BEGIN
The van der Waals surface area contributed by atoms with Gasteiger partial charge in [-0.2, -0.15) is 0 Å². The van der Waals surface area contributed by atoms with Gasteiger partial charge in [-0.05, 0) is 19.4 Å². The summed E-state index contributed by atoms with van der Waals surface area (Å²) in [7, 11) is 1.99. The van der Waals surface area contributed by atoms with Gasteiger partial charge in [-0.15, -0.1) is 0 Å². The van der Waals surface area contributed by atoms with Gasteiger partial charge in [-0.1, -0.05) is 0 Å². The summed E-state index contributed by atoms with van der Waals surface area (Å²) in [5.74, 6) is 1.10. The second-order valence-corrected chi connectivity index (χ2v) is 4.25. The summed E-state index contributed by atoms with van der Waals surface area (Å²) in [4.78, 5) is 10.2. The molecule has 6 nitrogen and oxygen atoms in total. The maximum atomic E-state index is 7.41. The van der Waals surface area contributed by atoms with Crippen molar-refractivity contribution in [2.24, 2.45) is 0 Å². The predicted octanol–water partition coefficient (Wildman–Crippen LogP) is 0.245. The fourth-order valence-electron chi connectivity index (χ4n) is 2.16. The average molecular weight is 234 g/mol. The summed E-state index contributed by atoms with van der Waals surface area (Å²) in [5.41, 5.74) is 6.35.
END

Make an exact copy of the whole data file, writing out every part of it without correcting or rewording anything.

The van der Waals surface area contributed by atoms with Gasteiger partial charge in [-0.2, -0.15) is 0 Å². The van der Waals surface area contributed by atoms with Gasteiger partial charge in [-0.05, 0) is 19.4 Å². The summed E-state index contributed by atoms with van der Waals surface area (Å²) in [7, 11) is 1.99. The van der Waals surface area contributed by atoms with Gasteiger partial charge in [-0.15, -0.1) is 0 Å². The van der Waals surface area contributed by atoms with Gasteiger partial charge in [-0.1, -0.05) is 0 Å². The summed E-state index contributed by atoms with van der Waals surface area (Å²) in [5.74, 6) is 1.10. The second-order valence-corrected chi connectivity index (χ2v) is 4.25. The summed E-state index contributed by atoms with van der Waals surface area (Å²) in [4.78, 5) is 10.2. The molecule has 6 nitrogen and oxygen atoms in total. The maximum atomic E-state index is 7.41. The van der Waals surface area contributed by atoms with Crippen molar-refractivity contribution in [2.24, 2.45) is 0 Å². The predicted octanol–water partition coefficient (Wildman–Crippen LogP) is 0.245. The fourth-order valence-electron chi connectivity index (χ4n) is 2.16. The average molecular weight is 234 g/mol. The summed E-state index contributed by atoms with van der Waals surface area (Å²) in [5.41, 5.74) is 6.35.